Neck chains were a cruel and harsh tool adopted by the police in the North West to restrain prisoners. Used only on Aboriginal men, and at times women and children, the practice continued for nearly a century.
As European settlers moved north in the 1840s, local Aboriginal people began being charged with crimes, particularly the killing of cattle. A royal commission in 1905 suggested that many of these prisoners were wrongfully charged. Nonetheless, the suspects were arrested and placed in neck chains, as seen in this image from the early 1900s.
So far as I can understand the custom of chaining blacks has been practised from time immemorial. . . If the natives had any more liberty than they have at present they would run away. . . Under the present system the man is in chains from the time he comes into the gaol until the time he leaves it, sometimes from two to three years.
William Paterson, Gaoler, Broome, 26 September 1904 (Roth Royal Commission)
As a result of numerous Aboriginal people escaping from police custody, authorities argued that neck chains were necessary to secure these prisoners. Neck chains, like these ones used in Broome, were particularly useful when transporting prisoners from remote areas to the courthouse.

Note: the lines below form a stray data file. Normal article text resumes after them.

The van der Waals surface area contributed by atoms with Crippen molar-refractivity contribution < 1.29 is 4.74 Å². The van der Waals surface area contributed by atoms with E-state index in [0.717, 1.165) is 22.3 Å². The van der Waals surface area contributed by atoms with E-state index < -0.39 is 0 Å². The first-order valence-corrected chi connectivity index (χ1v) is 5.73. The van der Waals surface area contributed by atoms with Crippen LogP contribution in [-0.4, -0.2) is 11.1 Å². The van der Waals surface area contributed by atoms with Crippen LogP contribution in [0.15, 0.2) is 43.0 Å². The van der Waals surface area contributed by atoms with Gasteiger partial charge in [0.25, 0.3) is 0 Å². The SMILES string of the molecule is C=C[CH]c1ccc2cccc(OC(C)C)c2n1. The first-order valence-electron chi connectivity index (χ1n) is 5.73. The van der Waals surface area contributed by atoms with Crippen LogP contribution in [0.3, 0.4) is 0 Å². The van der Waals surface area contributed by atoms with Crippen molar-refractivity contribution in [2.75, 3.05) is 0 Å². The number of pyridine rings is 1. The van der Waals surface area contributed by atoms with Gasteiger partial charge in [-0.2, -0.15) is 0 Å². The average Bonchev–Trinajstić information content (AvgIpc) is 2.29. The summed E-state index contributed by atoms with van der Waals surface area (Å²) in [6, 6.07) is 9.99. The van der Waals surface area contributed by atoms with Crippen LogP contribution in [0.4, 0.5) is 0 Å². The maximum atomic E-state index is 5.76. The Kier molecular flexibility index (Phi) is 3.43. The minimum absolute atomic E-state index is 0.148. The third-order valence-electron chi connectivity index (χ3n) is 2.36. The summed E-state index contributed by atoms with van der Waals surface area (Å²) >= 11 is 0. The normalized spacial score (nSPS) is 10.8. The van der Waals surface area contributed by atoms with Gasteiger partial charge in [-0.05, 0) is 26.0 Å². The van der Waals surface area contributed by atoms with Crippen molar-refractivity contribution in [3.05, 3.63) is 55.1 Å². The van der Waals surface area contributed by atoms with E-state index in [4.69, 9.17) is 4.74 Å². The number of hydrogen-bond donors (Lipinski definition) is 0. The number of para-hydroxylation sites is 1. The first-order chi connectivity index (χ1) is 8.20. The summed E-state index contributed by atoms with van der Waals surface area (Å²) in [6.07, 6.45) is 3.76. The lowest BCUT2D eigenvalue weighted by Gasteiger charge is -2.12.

Chains in the Northern, not in the Southern, portions of this State are fixed to the necks instead of to the wrists of native prisoners. . . There are no regulations as to the size, weight, mode of attachment, or length of the chain connecting any two prisoners. When the prisoner is alone, the chain is attached to his neck and hands, and wound round his body; the weight prevents him running away so easily.
Walter Roth, ‘Royal Commission on the Condition of the Natives: Report’, 1905
Although the 1905 royal commission recommended that neck chains should be replaced with handcuffs, the practice continued in Western Australia until well into the 1940s. Some argued that neck chains were preferable as they kept the prisoners’ hands free, which allowed them to work and bat away insects.
These chained prisoners are on work duty, fixing the roads in Broome around 1905.